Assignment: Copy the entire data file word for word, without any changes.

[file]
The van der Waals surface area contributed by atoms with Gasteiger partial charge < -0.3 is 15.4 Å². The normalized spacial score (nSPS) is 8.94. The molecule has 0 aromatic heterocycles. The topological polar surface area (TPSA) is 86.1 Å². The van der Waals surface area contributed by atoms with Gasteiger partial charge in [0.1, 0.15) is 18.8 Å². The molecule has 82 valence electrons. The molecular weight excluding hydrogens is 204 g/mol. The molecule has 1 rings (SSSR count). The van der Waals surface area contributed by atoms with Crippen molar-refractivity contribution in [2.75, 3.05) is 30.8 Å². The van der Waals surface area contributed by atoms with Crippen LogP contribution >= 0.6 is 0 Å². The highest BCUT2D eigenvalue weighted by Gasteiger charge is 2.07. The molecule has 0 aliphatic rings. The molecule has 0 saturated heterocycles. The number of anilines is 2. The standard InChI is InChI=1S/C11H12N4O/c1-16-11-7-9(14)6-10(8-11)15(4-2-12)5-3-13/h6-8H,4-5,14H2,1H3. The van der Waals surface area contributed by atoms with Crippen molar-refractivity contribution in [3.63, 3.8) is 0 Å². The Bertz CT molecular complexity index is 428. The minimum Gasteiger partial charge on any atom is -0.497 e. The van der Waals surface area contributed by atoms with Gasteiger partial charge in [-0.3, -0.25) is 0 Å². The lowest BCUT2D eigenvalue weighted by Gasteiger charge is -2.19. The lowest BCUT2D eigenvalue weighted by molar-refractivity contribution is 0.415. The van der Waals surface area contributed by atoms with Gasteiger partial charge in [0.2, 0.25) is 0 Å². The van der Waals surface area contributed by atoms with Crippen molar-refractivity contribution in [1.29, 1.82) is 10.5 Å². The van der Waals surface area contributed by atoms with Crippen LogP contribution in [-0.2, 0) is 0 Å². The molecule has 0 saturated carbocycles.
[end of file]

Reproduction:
The van der Waals surface area contributed by atoms with Gasteiger partial charge < -0.3 is 15.4 Å². The normalized spacial score (nSPS) is 8.94. The molecule has 0 aromatic heterocycles. The topological polar surface area (TPSA) is 86.1 Å². The van der Waals surface area contributed by atoms with Gasteiger partial charge in [0.1, 0.15) is 18.8 Å². The molecule has 82 valence electrons. The molecular weight excluding hydrogens is 204 g/mol. The molecule has 1 rings (SSSR count). The van der Waals surface area contributed by atoms with Crippen molar-refractivity contribution in [2.75, 3.05) is 30.8 Å². The van der Waals surface area contributed by atoms with Crippen LogP contribution >= 0.6 is 0 Å². The highest BCUT2D eigenvalue weighted by Gasteiger charge is 2.07. The molecule has 0 aliphatic rings. The molecule has 0 saturated heterocycles. The number of anilines is 2. The standard InChI is InChI=1S/C11H12N4O/c1-16-11-7-9(14)6-10(8-11)15(4-2-12)5-3-13/h6-8H,4-5,14H2,1H3. The van der Waals surface area contributed by atoms with Crippen molar-refractivity contribution in [3.63, 3.8) is 0 Å². The Bertz CT molecular complexity index is 428. The minimum Gasteiger partial charge on any atom is -0.497 e. The van der Waals surface area contributed by atoms with Gasteiger partial charge in [-0.3, -0.25) is 0 Å². The lowest BCUT2D eigenvalue weighted by Gasteiger charge is -2.19. The lowest BCUT2D eigenvalue weighted by molar-refractivity contribution is 0.415. The van der Waals surface area contributed by atoms with Gasteiger partial charge in [0.2, 0.25) is 0 Å². The van der Waals surface area contributed by atoms with Crippen molar-refractivity contribution in [1.29, 1.82) is 10.5 Å². The van der Waals surface area contributed by atoms with Crippen LogP contribution in [-0.2, 0) is 0 Å². The molecule has 0 saturated carbocycles.